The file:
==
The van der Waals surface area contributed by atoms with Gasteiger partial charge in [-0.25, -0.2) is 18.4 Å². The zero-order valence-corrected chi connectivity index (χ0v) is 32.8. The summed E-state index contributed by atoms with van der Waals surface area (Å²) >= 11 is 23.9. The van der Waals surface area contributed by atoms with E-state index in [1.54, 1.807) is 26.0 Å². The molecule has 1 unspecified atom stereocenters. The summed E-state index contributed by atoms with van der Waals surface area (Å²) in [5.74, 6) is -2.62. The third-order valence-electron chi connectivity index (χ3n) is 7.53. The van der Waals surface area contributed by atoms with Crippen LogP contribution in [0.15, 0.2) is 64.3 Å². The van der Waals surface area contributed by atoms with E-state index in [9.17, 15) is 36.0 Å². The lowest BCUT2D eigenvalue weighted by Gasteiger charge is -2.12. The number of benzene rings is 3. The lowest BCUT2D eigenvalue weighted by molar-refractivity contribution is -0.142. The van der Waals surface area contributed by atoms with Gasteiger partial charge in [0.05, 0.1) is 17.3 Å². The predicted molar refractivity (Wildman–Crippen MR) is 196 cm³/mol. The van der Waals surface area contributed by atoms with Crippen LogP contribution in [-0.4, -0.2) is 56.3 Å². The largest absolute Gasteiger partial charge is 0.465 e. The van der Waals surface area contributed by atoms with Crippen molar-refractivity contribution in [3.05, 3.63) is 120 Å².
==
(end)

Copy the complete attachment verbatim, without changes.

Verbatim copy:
The van der Waals surface area contributed by atoms with Gasteiger partial charge in [-0.25, -0.2) is 18.4 Å². The zero-order valence-corrected chi connectivity index (χ0v) is 32.8. The summed E-state index contributed by atoms with van der Waals surface area (Å²) >= 11 is 23.9. The van der Waals surface area contributed by atoms with E-state index in [1.54, 1.807) is 26.0 Å². The molecule has 1 unspecified atom stereocenters. The summed E-state index contributed by atoms with van der Waals surface area (Å²) in [5.74, 6) is -2.62. The third-order valence-electron chi connectivity index (χ3n) is 7.53. The van der Waals surface area contributed by atoms with Crippen LogP contribution in [0.15, 0.2) is 64.3 Å². The van der Waals surface area contributed by atoms with E-state index in [9.17, 15) is 36.0 Å². The lowest BCUT2D eigenvalue weighted by Gasteiger charge is -2.12. The number of benzene rings is 3. The lowest BCUT2D eigenvalue weighted by molar-refractivity contribution is -0.142. The van der Waals surface area contributed by atoms with Gasteiger partial charge in [0.05, 0.1) is 17.3 Å². The predicted molar refractivity (Wildman–Crippen MR) is 196 cm³/mol. The van der Waals surface area contributed by atoms with Crippen LogP contribution in [-0.4, -0.2) is 56.3 Å². The largest absolute Gasteiger partial charge is 0.465 e. The van der Waals surface area contributed by atoms with Crippen molar-refractivity contribution in [3.05, 3.63) is 120 Å².